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Remember Willy Wonka’s backstory? His father was a dentist, wanted his son to pursue the business, but was shattered when he instead became a chocolatier.
Lionel Lowery is basically Willy Wonka … without all of the dad guilt. The 28-year-old was well on his way to becoming a dentist when he had a moment of clarity. He’d rather be filling people’s mouths with baked goodness rather than repairing them. So he teamed up with his mother, Shawn, who started The Peanut Butter Sucker home bakery about seven years ago.
The Lowerys, a military family, have had to move several times over the years. But they are now settled in Kentucky and The Peanut Butter Sucker has grown so exponentially that they are in the process of building a commercial kitchen at their home. Scan their Facebook page, and you’ll see 150 five-star reviews out of 152. Lionel, who will one day run the family business, took some time to chat with the Chef Works blog about his artistic passions, working with his family and why he loves his Berkeley Apron!
Take us through your journey from dental school to baker.
Lionel Lowery: I finished my degree and was accepted into dental school. It seemed serendipitous. I was interviewing at Howard University in Washington D.C. Our family was going to be stationed there. It just made sense. But when I got to school, it all came to fruition that this isn’t what I wanted to be doing with my life. So I sat down with my mom and we had a conversation. She asked ‘What do you want to do?’ It didn’t take me long to say ‘I want to work with you.’ That made her happy.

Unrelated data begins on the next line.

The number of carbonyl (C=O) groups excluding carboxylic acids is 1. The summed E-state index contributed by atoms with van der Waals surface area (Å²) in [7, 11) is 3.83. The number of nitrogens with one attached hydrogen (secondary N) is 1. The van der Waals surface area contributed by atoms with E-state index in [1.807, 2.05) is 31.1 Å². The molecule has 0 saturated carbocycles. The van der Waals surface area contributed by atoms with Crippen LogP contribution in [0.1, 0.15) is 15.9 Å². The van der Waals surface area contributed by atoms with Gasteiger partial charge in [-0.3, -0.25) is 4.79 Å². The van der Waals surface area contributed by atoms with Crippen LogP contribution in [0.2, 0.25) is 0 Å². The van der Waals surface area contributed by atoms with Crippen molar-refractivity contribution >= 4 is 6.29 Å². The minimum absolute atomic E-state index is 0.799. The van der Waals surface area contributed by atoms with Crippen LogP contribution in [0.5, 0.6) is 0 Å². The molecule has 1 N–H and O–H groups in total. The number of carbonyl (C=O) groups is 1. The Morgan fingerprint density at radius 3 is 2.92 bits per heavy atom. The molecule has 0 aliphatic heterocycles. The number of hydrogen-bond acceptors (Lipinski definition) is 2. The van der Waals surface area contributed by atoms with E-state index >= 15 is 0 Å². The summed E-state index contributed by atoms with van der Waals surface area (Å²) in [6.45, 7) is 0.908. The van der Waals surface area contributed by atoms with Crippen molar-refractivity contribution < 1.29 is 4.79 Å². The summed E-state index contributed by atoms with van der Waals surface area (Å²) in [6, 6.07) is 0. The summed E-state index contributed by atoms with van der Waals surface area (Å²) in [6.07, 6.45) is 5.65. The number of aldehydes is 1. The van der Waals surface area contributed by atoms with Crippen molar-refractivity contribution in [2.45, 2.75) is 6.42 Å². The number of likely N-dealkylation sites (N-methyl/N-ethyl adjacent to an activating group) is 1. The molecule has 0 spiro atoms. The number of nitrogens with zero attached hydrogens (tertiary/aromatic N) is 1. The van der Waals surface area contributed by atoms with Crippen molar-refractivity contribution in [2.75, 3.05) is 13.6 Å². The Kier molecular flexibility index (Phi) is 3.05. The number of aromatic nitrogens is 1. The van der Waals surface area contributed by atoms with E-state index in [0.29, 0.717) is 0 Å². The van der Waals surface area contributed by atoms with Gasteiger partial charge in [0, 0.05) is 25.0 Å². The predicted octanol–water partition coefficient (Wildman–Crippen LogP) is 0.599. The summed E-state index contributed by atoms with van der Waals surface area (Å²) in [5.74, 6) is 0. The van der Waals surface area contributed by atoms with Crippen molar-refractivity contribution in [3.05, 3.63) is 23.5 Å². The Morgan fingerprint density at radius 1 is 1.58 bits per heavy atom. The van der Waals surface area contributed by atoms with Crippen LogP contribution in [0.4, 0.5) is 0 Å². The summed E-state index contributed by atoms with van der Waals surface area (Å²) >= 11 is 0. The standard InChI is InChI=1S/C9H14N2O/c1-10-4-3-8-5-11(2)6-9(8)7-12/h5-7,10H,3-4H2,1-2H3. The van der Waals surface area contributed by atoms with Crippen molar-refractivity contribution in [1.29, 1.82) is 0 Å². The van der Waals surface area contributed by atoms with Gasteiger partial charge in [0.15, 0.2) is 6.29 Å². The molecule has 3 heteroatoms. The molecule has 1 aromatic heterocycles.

So you knew dentistry wasn’t going to be your thing. How long had you known that?
LL: I always loved science and I always loved art. Dental school was tapping into the science part of my brain, but not the art. Then again, my parents always told me starving artists are called starving artists for a reason. It’s a tough way to make a living, so that’s why I chose dentistry. But I loved baking. And baking is a science. I didn’t understand until I was older that it was the outlet and the medium I needed to get the best of both worlds.
Tell us about the origins of The Peanut Butter Sucker.
LL: It started about seven years ago. We were in El Paso [Texas] at the time, but we had to move a lot going from base to base as a military family. My mom decided to start it as a hobby. Before long, we had people at different bases wanting cakes or cookies. It’s amazing what it’s become from where she started.
And the name?
LL: My grandfather died of cancer. When I was little he and I used to eat peanut butter off of a spoon. He called them peanut butter suckers. He always said if you can’t talk to your kids and share memories, you’ve lost them. My mom named it in memory of my grandfather. That’s honestly what the business is based on.
What’s the most satisfying part of your job?
LL: We’re getting a chance to help others make memories, but we’re also building a legacy. We’ll make cakes for a baby shower, and then the family will send us pictures of the baby after they’re born. People tag us in their wedding photos because we did their cakes. A part of us is going to be in those pictures for years to come because people are going to look back and remember that cake. The fact that we’re a part of that is really, really special.
What do you love about your Berkeley Apron from Chef Works?
LL: We did a bridal show and we stood out in the best way possible. The apron matched our display perfectly. It was cool, vintage and rustic, which is our brand. That’s what we are. When you feel confident, you connect with people. When you feel in the zone, other people will see that and gravitate to that. It’s not just an apron. It’s how you feel and how you connect. Everything else will fall into place.